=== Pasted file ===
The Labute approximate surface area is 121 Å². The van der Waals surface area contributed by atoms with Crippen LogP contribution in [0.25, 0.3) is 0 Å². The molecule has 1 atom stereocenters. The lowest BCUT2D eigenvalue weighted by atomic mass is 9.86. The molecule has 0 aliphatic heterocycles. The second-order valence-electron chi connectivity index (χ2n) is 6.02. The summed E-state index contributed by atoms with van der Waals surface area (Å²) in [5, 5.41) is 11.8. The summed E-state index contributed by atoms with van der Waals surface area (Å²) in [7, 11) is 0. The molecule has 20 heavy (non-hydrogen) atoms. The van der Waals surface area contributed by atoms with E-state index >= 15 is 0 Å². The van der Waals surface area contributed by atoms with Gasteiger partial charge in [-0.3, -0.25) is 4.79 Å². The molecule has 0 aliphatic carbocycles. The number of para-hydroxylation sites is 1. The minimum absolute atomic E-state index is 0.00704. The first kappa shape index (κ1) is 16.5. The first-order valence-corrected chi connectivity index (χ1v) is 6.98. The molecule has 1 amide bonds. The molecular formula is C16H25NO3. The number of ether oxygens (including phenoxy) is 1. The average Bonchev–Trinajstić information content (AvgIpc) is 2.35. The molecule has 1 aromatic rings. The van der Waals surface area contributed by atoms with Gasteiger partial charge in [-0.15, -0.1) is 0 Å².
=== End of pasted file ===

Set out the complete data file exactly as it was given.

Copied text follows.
The Labute approximate surface area is 121 Å². The van der Waals surface area contributed by atoms with Crippen LogP contribution in [0.25, 0.3) is 0 Å². The molecule has 1 atom stereocenters. The lowest BCUT2D eigenvalue weighted by atomic mass is 9.86. The molecule has 0 aliphatic heterocycles. The second-order valence-electron chi connectivity index (χ2n) is 6.02. The summed E-state index contributed by atoms with van der Waals surface area (Å²) in [5, 5.41) is 11.8. The summed E-state index contributed by atoms with van der Waals surface area (Å²) in [7, 11) is 0. The molecule has 20 heavy (non-hydrogen) atoms. The van der Waals surface area contributed by atoms with E-state index >= 15 is 0 Å². The van der Waals surface area contributed by atoms with Gasteiger partial charge in [-0.3, -0.25) is 4.79 Å². The molecule has 0 aliphatic carbocycles. The number of para-hydroxylation sites is 1. The minimum absolute atomic E-state index is 0.00704. The first kappa shape index (κ1) is 16.5. The first-order valence-corrected chi connectivity index (χ1v) is 6.98. The molecule has 1 amide bonds. The molecular formula is C16H25NO3. The number of ether oxygens (including phenoxy) is 1. The average Bonchev–Trinajstić information content (AvgIpc) is 2.35. The molecule has 1 aromatic rings. The van der Waals surface area contributed by atoms with Gasteiger partial charge in [-0.15, -0.1) is 0 Å².